It's time to stop the stigma
In 2008, at the 17th International AIDS Conference, the UN Secretary General Ban Ki-Moon addressed The Stigma Factor.
He stated that, “Stigma remains the single most important barrier to public action. It is the main reason too many people are afraid to see a doctor to determine whether they have the disease, or to seek treatment if so. It helps make AIDS the silent killer, because people fear the social disgrace of speaking about it, or taking easily available precautions...We can fight stigma. Enlightened laws and policies are key. But it begins with openness, the courage to speak out. Fortunately, more and more people are finding their voices...”
Does HIV Look Like Me? International Society (DHLLMI) is an organization based in Vancouver, Canada, that focuses on reducing the stigma and discrimination associated with HIV.
The launch of their latest video, called “Stop the Stigma”, comes from the recognition that HIV today has changed. In the last 10 years, with the advances in research, treatment has become more simple and accessible in countries like Canada. People are living longer and healthier lives, enjoying healthy relationships and having families. However, stigma is still a huge barrier to their health and well being.
“Our video features individuals who are more than just people living with HIV. They are triathletes, mothers and grandmothers. They have hopes and dreams just like all of us, but often bear the burden of stigma,” says Natalie Chan, Board Chair of DHLLMI, “The importance of this video lies in their stories, which are meant to clarify some common misconceptions about HIV. We made this video purely through the contribution of volunteers, without any funding, and it is beautiful. I am grateful for the bravery and honesty of all our participants.”
The overarching goal with the launch of this video is for DHLLMI to find appropriate sponsors and partners to support the development of a Does HIV Look Like Me? Canada campaign.
With the support of a national media sponsor and strong community partners, this campaign will have a long-term impact. The HIV-positive Ambassadors will receive small grants, and support to begin their work in HIV leadership. “Everyday I am amazed by the way people think about HIV, and how the messages surrounding HIV continue to foster stigma,” says Executive Director Brandy Svendson, “There are a lot of stereotypes out there that I felt needed to be addressed and that is what motivated me to push for the creation of this video. My hope is that the people who see our video will get excited and want to get involved with the Does HIV Look Like Me? Canada campaign."
As an organization, DHLLMI acknowledges that the experience and perspective of Positive Leaders is key to addressing the needs of communities, and is a valuable tool to challenging the public perception of what it means to be living with HIV today. The idea of involving people living with HIV was formally adopted as a principle at the Paris AIDS Summit in 1994, where 42 countries declared the Greater Involvement of People Living with HIV and AIDS (GIPA) to be critical to ethical and effective national responses to the epidemic. DHLLMI carries this value into their everyday operations by ensuring PLWH/A are central to all their work and decision making.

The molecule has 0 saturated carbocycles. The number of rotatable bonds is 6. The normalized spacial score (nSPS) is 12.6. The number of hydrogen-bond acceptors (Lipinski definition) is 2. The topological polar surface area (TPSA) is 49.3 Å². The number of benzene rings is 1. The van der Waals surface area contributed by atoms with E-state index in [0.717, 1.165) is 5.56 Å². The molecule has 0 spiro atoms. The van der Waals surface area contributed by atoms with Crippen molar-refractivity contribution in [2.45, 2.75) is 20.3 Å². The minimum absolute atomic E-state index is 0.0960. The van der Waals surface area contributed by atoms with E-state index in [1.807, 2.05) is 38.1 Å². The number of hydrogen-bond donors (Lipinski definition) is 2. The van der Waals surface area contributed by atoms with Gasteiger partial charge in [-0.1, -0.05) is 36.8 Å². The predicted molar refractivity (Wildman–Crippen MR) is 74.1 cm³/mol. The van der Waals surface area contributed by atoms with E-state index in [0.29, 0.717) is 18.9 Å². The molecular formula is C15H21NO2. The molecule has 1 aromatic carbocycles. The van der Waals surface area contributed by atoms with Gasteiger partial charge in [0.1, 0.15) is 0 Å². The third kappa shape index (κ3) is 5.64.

They believes that leadership by people living with HIV, AIDS (PLWH/A) is a key component to real change in the fight against HIV. They provide training and opportunities that facilitate the empowerment of PLWH/A to become leaders in their communities. Their goal is to motivate individuals to create change in their lives and/or their communities. This change could be in the form of giving someone the courage to disclose, to get tested or to not be afraid to love someone who is HIV positive - even if that person is themselves.
"There is still much work to be done to undo the blame and shame directed at People Living With HIV everyday," says Dirceu Campos, Treasurer of the DHLLMI Board of Directors, longtime PLWH/A activist and one of the participants of the video. “Our campaigns give us an opportunity to reach out to our communities and supporters around the world to create a cutting edge media campaign, that will help us foster new leaders in the HIV movement”.
It was less than three years ago that Brandy Svendson was working as the International Campaign Director for the American HIV organization producing the Does HIV Look Like Me? campaigns. Having recognized the opportunity within the success and impact of those campaigns, she envisioned a long term organization dedicated to showing the human face of HIV, and to developing the next generation of HIV leaders. In 2009, Brandy started Does HIV Look Like Me? International Society. To date, Does HIV Look Like Me? International media campaigns and leadership trainings have taken place in the USA, South Africa, Swaziland, Norway and Thailand.
Often Canadian HIV campaigns are focused provincially, or locally. With the momentum created by this video, they are ready to kick off the first national HIV campaign of its kind, Does HIV Look Like Me? Canada.